In late summer, there is music to be heard in the West Virginia hills. People come from all around to listen to this old fiddler. One August, a young boy gets up the courage to play a tune and ask the old man to teach him more. The fiddler and the boy spend the day together. After the farm chores are done, they play music. Not long after that, the family moves to the county right next door. The boy and the fiddler become friends and, as he learns all of the old tunes, they travel to festivals to play. This is the true story of Melvin Wine and Jake Krack.
This story makes me want to go find some of these old songs and here Melvin and Jake play. The illustrations are nice, but the story of friendship and tradition, especially how it crosses generations, is what makes this book special. Although I understand the poetic preference, I wish the author had made the story more personal by using the men's names. Readers will get lots of information in the back, but won't get an explanation of the reference to the Tennessee hills when the men lived in West Virginia.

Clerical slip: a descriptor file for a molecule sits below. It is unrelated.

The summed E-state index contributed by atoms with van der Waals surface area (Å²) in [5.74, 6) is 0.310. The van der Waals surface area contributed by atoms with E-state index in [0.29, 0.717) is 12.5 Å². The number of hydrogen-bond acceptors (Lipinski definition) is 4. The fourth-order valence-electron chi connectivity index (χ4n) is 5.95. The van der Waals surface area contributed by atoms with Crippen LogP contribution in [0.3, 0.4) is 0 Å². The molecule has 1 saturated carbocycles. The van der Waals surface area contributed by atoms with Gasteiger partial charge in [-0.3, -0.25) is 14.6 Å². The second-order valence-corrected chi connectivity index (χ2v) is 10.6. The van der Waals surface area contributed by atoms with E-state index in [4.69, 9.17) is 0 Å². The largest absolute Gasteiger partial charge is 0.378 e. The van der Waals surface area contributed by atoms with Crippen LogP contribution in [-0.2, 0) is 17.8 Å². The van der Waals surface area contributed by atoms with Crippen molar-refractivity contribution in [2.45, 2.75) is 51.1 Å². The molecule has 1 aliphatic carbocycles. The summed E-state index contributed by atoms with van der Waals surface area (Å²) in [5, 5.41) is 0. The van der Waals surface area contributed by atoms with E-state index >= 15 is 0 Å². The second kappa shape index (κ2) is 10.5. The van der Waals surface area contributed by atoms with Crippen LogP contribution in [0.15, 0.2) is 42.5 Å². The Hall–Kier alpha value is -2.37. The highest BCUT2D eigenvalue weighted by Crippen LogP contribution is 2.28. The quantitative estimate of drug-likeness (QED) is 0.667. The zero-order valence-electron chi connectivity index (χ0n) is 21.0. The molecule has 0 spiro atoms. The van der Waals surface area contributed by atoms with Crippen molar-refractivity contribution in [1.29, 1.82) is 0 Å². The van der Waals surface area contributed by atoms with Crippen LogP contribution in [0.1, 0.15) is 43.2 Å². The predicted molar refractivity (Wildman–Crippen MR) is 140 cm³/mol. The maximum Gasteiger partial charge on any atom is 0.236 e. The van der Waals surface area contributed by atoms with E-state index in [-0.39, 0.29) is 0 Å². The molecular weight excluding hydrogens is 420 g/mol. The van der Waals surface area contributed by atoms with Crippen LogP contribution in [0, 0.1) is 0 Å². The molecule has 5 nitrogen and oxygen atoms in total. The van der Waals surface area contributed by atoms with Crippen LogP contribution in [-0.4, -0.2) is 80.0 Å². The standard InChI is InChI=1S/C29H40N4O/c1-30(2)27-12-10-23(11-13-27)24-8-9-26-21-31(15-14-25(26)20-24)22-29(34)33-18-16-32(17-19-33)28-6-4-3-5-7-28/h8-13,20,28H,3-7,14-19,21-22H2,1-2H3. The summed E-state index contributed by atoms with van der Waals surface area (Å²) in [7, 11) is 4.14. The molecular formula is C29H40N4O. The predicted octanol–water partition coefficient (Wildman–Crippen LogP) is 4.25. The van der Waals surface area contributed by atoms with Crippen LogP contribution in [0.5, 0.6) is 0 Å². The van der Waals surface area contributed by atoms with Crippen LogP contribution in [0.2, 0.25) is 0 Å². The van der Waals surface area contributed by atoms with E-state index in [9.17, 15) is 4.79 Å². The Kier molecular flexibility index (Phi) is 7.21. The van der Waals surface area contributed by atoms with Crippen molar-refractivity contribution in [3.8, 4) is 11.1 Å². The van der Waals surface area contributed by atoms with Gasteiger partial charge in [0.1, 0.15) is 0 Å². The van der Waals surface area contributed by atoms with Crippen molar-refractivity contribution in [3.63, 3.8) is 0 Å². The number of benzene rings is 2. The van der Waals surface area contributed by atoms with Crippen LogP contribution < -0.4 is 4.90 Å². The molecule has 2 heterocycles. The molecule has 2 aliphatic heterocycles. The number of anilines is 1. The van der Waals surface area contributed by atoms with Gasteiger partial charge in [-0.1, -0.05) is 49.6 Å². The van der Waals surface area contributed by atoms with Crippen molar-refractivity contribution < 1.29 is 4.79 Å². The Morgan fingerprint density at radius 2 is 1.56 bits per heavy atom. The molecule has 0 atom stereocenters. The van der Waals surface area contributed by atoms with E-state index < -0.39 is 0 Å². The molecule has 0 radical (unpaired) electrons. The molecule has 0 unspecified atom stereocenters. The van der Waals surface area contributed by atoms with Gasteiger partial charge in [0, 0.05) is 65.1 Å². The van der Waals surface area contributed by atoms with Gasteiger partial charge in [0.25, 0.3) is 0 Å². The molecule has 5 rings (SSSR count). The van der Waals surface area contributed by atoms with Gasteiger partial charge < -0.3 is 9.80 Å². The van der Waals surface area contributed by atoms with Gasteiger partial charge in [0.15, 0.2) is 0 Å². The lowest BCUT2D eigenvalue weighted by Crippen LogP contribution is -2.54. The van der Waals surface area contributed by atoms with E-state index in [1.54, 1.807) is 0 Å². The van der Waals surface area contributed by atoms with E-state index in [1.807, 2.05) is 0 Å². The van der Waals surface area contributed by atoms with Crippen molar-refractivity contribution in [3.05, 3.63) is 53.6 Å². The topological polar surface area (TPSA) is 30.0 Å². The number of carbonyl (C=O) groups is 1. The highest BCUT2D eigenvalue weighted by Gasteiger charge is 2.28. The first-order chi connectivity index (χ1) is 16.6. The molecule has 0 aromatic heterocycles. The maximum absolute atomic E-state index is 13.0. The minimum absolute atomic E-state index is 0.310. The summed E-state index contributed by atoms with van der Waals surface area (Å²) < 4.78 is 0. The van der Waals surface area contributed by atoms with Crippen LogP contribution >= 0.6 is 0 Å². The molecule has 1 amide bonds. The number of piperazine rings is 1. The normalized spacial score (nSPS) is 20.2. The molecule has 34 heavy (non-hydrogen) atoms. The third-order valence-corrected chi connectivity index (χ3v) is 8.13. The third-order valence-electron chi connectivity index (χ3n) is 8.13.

Friendship across the ages will fill readers' hearts and leave you with a warm feeling when you finish the story.
This is a picture book biography for elementary audiences.
This story offers a "concrete" example of what a tradition is and how it works. It also can show children that they can learn from others. The Resources page in the back includes lists of different types of media as well as a selection of websites.
10 and Up
5 and Up
Borrow. The story is definitely worth finding and sharing. Be sure to get some music to go along with it.